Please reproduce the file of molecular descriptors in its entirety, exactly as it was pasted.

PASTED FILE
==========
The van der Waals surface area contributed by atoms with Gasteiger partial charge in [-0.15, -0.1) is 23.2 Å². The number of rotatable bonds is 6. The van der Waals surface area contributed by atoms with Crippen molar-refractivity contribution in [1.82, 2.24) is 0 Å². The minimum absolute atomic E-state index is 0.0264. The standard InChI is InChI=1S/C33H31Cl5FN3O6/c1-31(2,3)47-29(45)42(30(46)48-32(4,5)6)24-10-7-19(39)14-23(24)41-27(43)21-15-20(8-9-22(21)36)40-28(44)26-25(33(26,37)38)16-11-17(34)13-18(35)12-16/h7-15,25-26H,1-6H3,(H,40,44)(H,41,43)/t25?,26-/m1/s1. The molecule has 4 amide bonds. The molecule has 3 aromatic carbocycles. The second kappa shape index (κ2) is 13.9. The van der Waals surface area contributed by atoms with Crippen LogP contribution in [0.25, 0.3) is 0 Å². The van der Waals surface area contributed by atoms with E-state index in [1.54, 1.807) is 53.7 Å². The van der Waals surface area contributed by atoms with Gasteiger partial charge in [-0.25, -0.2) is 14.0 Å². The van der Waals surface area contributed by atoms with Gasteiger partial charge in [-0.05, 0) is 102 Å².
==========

The van der Waals surface area contributed by atoms with Gasteiger partial charge in [-0.15, -0.1) is 23.2 Å². The number of rotatable bonds is 6. The van der Waals surface area contributed by atoms with Crippen molar-refractivity contribution in [1.82, 2.24) is 0 Å². The minimum absolute atomic E-state index is 0.0264. The standard InChI is InChI=1S/C33H31Cl5FN3O6/c1-31(2,3)47-29(45)42(30(46)48-32(4,5)6)24-10-7-19(39)14-23(24)41-27(43)21-15-20(8-9-22(21)36)40-28(44)26-25(33(26,37)38)16-11-17(34)13-18(35)12-16/h7-15,25-26H,1-6H3,(H,40,44)(H,41,43)/t25?,26-/m1/s1. The molecule has 4 amide bonds. The molecule has 3 aromatic carbocycles. The second kappa shape index (κ2) is 13.9. The van der Waals surface area contributed by atoms with Crippen LogP contribution in [0.25, 0.3) is 0 Å². The van der Waals surface area contributed by atoms with E-state index in [1.54, 1.807) is 53.7 Å². The van der Waals surface area contributed by atoms with Gasteiger partial charge in [-0.25, -0.2) is 14.0 Å². The van der Waals surface area contributed by atoms with Gasteiger partial charge in [-0.05, 0) is 102 Å².